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Preventing cancer: Scientists identify a useful piece of JNK


The JNK signaling pathway allows cells to respond to changes in their extracellular environment and in doing so, controls many aspects of cell function including cell proliferation, differentiation and death. Studies have also shown that this pathway plays a role in cancer, although it has been unclear whether active JNK signaling can accelerate or protect cells from becoming cancerous. Several studies using cultured cells have suggested that JNK signaling may be important for promoting tumor cell development, while studies of tumors from human patients have indicated that JNK signaling may act to suppress tumor development.

Dr. Davis and colleagues set out to address the role of JNK signaling in tumor formation using cells from mice that have been engineered to be deficient in JNK signaling. They demonstrated that in vitro, JNK signaling does indeed play a role in transforming normal cells into those displaying the characteristics of tumor cells.

However, when they moved their experiments into a mouse model of tumor development, it was clear that JNK signaling is not required for tumor formation. In fact, the scientists actually found the opposite - that the absence of JNK signaling resulted in a dramatic increase in the number and growth of tumors when compared to control animals. This result suggests that in vivo, JNK signaling acts to suppress tumor development.

The scientists went on to examine how JNK signaling puts the brakes on tumor development and protects from disease. "The mechanism of action of JNK in tumor suppression involves the induced suicide of the defective cells that are destined to become tumor cells," explains Dr Davis. Cell suicide (or apoptosis) of unhealthy cells is a key protective mechanism against the development of cancer. In the mice studied in these experiments, loss of JNK signaling prevented apoptosis of unhealthy cells and thus promoted tumor cell survival.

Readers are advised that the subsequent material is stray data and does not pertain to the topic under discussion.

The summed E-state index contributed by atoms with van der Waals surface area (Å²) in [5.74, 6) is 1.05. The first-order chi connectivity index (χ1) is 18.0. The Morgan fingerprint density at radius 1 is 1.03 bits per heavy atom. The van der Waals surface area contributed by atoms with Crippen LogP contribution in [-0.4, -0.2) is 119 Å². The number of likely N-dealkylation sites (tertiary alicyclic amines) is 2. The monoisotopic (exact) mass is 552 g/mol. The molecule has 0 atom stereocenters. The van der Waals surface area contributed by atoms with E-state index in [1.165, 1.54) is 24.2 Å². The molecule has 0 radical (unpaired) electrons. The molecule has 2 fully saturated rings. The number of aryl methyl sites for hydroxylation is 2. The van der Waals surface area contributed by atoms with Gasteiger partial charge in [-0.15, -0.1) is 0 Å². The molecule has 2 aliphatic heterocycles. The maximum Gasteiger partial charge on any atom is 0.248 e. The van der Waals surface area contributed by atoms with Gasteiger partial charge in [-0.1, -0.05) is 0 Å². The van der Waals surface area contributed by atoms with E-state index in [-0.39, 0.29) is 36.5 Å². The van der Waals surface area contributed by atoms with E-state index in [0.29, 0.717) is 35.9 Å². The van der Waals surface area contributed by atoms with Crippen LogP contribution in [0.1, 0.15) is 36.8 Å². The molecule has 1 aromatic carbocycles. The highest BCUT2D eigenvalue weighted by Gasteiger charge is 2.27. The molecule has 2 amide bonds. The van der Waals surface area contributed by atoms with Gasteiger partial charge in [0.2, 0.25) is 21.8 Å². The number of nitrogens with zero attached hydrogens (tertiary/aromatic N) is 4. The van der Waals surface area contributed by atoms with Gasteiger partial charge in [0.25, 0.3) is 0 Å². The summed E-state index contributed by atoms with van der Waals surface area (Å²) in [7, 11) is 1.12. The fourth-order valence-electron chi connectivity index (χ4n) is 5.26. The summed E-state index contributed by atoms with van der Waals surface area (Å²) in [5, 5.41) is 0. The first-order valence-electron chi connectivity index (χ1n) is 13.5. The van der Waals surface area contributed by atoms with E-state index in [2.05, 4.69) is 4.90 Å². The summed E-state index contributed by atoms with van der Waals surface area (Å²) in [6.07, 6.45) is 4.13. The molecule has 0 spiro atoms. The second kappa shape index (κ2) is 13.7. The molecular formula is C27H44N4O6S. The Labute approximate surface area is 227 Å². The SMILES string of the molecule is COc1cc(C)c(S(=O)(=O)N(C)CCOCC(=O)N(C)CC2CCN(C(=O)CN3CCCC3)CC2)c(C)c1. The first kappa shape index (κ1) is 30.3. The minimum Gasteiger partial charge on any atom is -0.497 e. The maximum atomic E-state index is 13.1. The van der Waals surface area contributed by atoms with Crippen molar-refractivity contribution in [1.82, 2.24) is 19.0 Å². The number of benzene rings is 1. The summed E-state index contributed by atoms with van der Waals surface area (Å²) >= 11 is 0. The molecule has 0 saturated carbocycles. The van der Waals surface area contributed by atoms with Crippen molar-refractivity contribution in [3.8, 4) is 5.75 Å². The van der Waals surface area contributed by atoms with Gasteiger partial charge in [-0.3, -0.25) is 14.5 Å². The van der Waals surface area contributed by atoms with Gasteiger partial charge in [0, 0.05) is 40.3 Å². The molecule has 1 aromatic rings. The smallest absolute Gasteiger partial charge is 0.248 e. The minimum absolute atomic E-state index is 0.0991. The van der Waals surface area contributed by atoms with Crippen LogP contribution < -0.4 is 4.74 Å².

Dr. Davis also comments on the implications of these findings: "Our study indicates that mutations in the JNK signaling pathway genes in human tumors may contribute to malignant cancer progression. It is likely that this information will be useful for diagnosis and for the design of appropriate treatment strategies." He points out that attempts to target anti-cancer drugs to inhibit the JNK pathway should be treated with caution, as in some cases this is likely to do more harm than good. Finally, he offers a word of caution: "Our conclusions are limited to the analysis of mice with a single type of cancer.

Further studies are required to extend our conclusions to humans and to the study of other types of cancer." Nevertheless, the work offers new insights into the cellular changes underlying some cancers and underscores the need for in vivo experiments to better understand the role of specific signaling.

Michele McDonough | EurekAlert!
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